There’s no Ques­tion about it – Fiona’s got what it takes

Sunday Mail (UK) - - Lorna Hughes - Greggs ve­gan sausage roll

Fiona Bruce took on Ques­tion Time and showed she was more than up to tak­ing on David Dim­bleby’s seat.

Fiery, sharp and with more than a hint of sar­casm, she han­dled the mot­ley bunch of waf­fling waf politi­cians and com­men­ta­tors com with skill.

But Bu even she might be ques­tion­ingq her­self after get­ting up­staged by “the woman in the yel­low jacket” who in 90 sec­onds de­liv­ered more in­sight into Brexit than the Prime Min­is­ter has man­aged in 31 months.

I don’t think ques­tioner Di­ana Good, a lawyer, wants Fiona’s new role.

But she could clearly do Theresa May’s job.

I’ll try hard not to ram it down your throat. But it is time to spill the beans. So here goes… I only eat meat once in a while. Chicken mostly but I’d much rather have a bowl of pasta or piece of fish than red meat.

Flex­i­tar­ian was coined to de­scribe semi-veg­e­tar­i­ans or those who eat a mostly veg­e­tar­ian diet but oc­ca­sion­ally eat meat. I only found out I was this a few days ago. Ex­cit­ing, isn’t it?

So now you know. I’ll try not to bore you with all the rea­sons why. And I’ll do my best not to lec­ture you to do the same. It’s been hard but I have re­sisted set­ting up a blog or Face­book page to try to con­vert oth­ers. Or post­ing ever-so-slightly smug mes­sages on Twit­ter sug­gest­ing my eat­ing regime makes me a far bet­ter per­son than you.

Pity that can’t be said of thee on­slaught of ve­g­an­ism that’s come our way this month. Didn’t you know it wasas Ve­gan­uary? You’d still have too be in a post-fes­tive booze and choco­lateate haze to have missed it.

It’s the new thing. Well, it’s not. There are 3.5mil­lion ve­gans in Bri­tain and that num­ber is grow­ing fast.

It’s just be­come a big talk­ing point. And the more vo­cal ve­gans among them can’t stop shout­ing about it. I’ll get to the real zealots later.r.

What we eat and how we eatat has be­come ev­ery­one’s busi­ness.ess. We have Bey­once and Jay-Z tellingng us all the rea­sons why to save the worldd we have to eat a ve­gan diet. What we are do­ing to our bod­ies and the en­vi­ron­ment. Easy to say when you have a per­sonal chef on speed dial and prob­a­bly haven’t made a meal in more than a decade.

Be­cause it must be dif­fi­cult to be a com­mit­ted ve­gan. Ex­haust­ing, in fact. Cook­ing for a fam­ily sounds like a full-time job. You don’t eat meat, eggs, dairy prod­ucts and all other an­i­malderived in­gre­di­ents. Many ve­gans also do not eat foods that are pro­cessed us­ing an­i­mal prod­ucts, such as re­fined white sugar and some wines.

It’s all grains, beans, legumes, veveg­eta­bles, fruits, oh, and tofu. Yum. So you have to be com­mit­ted. Luck­ily, Greggs and their ve­gan sausage roll and the McDon­ald’s Happy Meal veg­gie wrap might make things eas­ier. Tesco and Asda have launched a ve­gan range of food. Wall’s now have a non-dairy ice cream and dozens of new food brands base their very be­ing on hav­ing no dairy. So noth­ing to do with big busi­ness spot­ting a trend and milk­ing it for all its worth. But why are ve­gans so in­tol­er­ant of other peo­ple’s food choices? Some of them seem out­raged by oth­ers who ei­ther don’t share their culi­nary habits or sim­ply choose to eat meat. A wait­ress at a Pizza Hut who made a mis­take telling a cus­tomer their ice cream was ve­gan was vil­i­fied on so­cial me­dia. Kori Paul Swabey was “heart­bro­ken”. Pass me the sick bowl. Most dis­turb­ing are those ve­gans who take it to an­other level, ac­cus­ing dairy farm­ers of rape and at­tack­ing and de­fac­ing busi­nesses who sell meat. In­flu­en­tial doc­u­men­tariesdo such as Cowspiracy aand What The Health have thrown­thr a spot­light on the in­ten­sivee meat and dairy in­dusin­dus­try,s ex­pos­ing the im­im­pactsm on an­i­mal anandn hu­man health and the wwider en­vi­ron­ment. We know we should bee eat­ing less red meat. And then there is the anan­i­maln cru­elty side, all thee very valid eth­i­cal rea­son­rea­sonsn why we should all adopt a more plant-based diet. But lis­lis­tent to the farm­ing ex­perts whow say that calls for us all to swswitchw en­tirely to foods such asa soya, maize and grains that re­quirer high in­puts of fer­tiliser, fu­fungi­cidesu and ppes­ti­cides which­whii go into our soil also don’t help tthe en­vi­ron­ment. They ad­vo­cate sus­tain­able forms of meat and dairy pro­duc­tion based on tra­di­tional ro­ta­tional sys­tems, per­ma­nent pas­ture and con­ser­va­tion graz­ing. I feel for my car­ni­vore-lov­ing friends. You will know them, the ones who think a meal isn’t com­plete with­out a piece of meat. That’s their choice. As it is with ev­ery­one who is ve­gan or de­cides to give it a go. Just if you are, try not to force-feed your food choices on other peo­ple. It’s all be­com­ing a bit hard to stom­ach.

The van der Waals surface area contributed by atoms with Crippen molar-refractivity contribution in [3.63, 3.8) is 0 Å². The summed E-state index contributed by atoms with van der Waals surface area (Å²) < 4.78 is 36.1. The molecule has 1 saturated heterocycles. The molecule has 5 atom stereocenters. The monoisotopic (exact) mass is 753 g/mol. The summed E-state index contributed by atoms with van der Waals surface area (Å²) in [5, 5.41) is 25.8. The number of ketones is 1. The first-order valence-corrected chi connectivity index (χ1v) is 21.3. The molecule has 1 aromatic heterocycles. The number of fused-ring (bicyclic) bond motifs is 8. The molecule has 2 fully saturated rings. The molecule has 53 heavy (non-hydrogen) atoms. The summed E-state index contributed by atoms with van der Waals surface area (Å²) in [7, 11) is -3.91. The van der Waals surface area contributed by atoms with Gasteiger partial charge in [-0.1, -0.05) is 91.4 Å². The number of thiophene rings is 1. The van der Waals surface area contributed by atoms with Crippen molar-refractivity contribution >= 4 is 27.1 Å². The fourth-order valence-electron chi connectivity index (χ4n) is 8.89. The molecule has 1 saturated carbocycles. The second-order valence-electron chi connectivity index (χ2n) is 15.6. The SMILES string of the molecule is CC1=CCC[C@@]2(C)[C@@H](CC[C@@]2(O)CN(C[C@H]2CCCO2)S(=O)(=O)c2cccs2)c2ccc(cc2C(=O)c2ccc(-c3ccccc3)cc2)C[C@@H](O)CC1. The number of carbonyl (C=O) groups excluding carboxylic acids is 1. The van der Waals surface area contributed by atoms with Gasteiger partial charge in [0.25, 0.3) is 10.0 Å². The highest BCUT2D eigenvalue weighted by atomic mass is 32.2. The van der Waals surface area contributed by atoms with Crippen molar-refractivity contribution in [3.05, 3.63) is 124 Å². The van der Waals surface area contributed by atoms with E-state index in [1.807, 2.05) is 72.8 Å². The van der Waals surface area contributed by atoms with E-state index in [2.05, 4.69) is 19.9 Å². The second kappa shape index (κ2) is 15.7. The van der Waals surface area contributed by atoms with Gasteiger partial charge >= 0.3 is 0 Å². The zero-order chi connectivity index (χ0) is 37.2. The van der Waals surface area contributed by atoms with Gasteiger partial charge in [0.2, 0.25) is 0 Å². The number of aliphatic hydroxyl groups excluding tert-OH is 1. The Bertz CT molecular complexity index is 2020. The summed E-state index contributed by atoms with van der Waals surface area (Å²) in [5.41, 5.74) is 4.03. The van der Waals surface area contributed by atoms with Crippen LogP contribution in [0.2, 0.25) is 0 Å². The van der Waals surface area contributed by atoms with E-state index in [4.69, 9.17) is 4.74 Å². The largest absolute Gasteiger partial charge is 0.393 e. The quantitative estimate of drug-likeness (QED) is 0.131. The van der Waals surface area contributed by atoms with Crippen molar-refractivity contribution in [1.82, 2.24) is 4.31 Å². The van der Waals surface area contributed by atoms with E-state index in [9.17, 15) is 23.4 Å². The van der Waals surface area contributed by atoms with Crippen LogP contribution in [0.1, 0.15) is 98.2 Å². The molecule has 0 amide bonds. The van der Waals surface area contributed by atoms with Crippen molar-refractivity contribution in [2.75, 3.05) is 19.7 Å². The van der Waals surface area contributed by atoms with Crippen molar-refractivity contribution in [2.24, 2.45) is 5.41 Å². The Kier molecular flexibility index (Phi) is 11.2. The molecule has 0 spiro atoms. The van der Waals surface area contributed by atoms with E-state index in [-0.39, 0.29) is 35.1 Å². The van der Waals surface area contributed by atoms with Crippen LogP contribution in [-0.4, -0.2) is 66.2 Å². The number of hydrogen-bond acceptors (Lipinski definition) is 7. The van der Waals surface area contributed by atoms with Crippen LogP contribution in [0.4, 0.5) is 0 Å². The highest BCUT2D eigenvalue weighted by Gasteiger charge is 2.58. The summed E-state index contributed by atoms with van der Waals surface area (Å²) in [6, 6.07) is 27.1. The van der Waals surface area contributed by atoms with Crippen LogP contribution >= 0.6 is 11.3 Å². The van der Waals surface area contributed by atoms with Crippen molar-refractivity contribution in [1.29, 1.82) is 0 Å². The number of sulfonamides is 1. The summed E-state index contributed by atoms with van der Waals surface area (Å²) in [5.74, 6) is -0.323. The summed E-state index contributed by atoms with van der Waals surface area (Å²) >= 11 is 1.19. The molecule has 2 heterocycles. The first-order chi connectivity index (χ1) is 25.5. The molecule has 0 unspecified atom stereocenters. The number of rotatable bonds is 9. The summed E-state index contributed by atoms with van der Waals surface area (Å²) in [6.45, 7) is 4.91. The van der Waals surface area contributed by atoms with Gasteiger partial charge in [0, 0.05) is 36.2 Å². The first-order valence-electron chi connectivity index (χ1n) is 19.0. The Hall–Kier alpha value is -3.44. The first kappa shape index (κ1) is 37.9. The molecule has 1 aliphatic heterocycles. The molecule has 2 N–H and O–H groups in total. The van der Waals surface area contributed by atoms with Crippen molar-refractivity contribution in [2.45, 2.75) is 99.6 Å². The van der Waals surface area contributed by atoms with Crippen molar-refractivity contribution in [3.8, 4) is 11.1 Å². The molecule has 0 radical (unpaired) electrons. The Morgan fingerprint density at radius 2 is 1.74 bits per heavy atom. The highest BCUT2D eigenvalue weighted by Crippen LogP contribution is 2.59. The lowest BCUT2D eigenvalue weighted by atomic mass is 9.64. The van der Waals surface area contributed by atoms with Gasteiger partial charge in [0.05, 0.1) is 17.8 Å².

NO MESS­ING Fiona han­dled panel with ease IN DE­MAND

SKILL Fiona on Ques­tion Time

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